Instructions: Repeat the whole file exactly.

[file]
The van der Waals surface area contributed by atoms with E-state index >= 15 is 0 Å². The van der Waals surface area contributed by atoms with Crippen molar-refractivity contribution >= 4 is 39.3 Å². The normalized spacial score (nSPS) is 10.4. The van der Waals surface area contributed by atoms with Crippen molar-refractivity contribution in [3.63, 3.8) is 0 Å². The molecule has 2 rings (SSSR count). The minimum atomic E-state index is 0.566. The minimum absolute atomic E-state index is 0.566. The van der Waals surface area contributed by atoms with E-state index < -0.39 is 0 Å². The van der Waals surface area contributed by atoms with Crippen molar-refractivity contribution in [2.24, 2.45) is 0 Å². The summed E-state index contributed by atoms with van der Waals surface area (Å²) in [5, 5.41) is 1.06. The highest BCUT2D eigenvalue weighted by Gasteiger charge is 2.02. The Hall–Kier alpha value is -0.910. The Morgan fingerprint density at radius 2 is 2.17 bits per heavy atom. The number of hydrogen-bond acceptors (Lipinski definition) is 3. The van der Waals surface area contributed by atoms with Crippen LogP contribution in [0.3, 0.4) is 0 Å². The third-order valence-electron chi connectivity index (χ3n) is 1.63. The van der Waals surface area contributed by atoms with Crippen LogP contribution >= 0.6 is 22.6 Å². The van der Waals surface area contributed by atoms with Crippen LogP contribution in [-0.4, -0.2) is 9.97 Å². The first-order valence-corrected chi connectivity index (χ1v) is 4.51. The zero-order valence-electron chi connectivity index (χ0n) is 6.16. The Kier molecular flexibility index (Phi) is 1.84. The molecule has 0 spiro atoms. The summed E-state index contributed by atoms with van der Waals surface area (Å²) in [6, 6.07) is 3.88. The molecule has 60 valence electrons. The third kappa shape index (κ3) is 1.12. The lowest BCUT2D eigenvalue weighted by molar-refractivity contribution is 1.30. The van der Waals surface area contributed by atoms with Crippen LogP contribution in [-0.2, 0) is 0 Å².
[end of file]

The van der Waals surface area contributed by atoms with E-state index >= 15 is 0 Å². The van der Waals surface area contributed by atoms with Crippen molar-refractivity contribution >= 4 is 39.3 Å². The normalized spacial score (nSPS) is 10.4. The van der Waals surface area contributed by atoms with Crippen molar-refractivity contribution in [3.63, 3.8) is 0 Å². The molecule has 2 rings (SSSR count). The minimum atomic E-state index is 0.566. The minimum absolute atomic E-state index is 0.566. The van der Waals surface area contributed by atoms with E-state index < -0.39 is 0 Å². The van der Waals surface area contributed by atoms with Crippen molar-refractivity contribution in [2.24, 2.45) is 0 Å². The summed E-state index contributed by atoms with van der Waals surface area (Å²) in [5, 5.41) is 1.06. The highest BCUT2D eigenvalue weighted by Gasteiger charge is 2.02. The Hall–Kier alpha value is -0.910. The Morgan fingerprint density at radius 2 is 2.17 bits per heavy atom. The number of hydrogen-bond acceptors (Lipinski definition) is 3. The van der Waals surface area contributed by atoms with Crippen LogP contribution in [0.3, 0.4) is 0 Å². The third-order valence-electron chi connectivity index (χ3n) is 1.63. The van der Waals surface area contributed by atoms with Crippen LogP contribution >= 0.6 is 22.6 Å². The van der Waals surface area contributed by atoms with Crippen LogP contribution in [-0.4, -0.2) is 9.97 Å². The first-order valence-corrected chi connectivity index (χ1v) is 4.51. The zero-order valence-electron chi connectivity index (χ0n) is 6.16. The Kier molecular flexibility index (Phi) is 1.84. The molecule has 0 spiro atoms. The summed E-state index contributed by atoms with van der Waals surface area (Å²) in [6, 6.07) is 3.88. The molecule has 60 valence electrons. The third kappa shape index (κ3) is 1.12. The lowest BCUT2D eigenvalue weighted by molar-refractivity contribution is 1.30. The van der Waals surface area contributed by atoms with Crippen LogP contribution in [-0.2, 0) is 0 Å².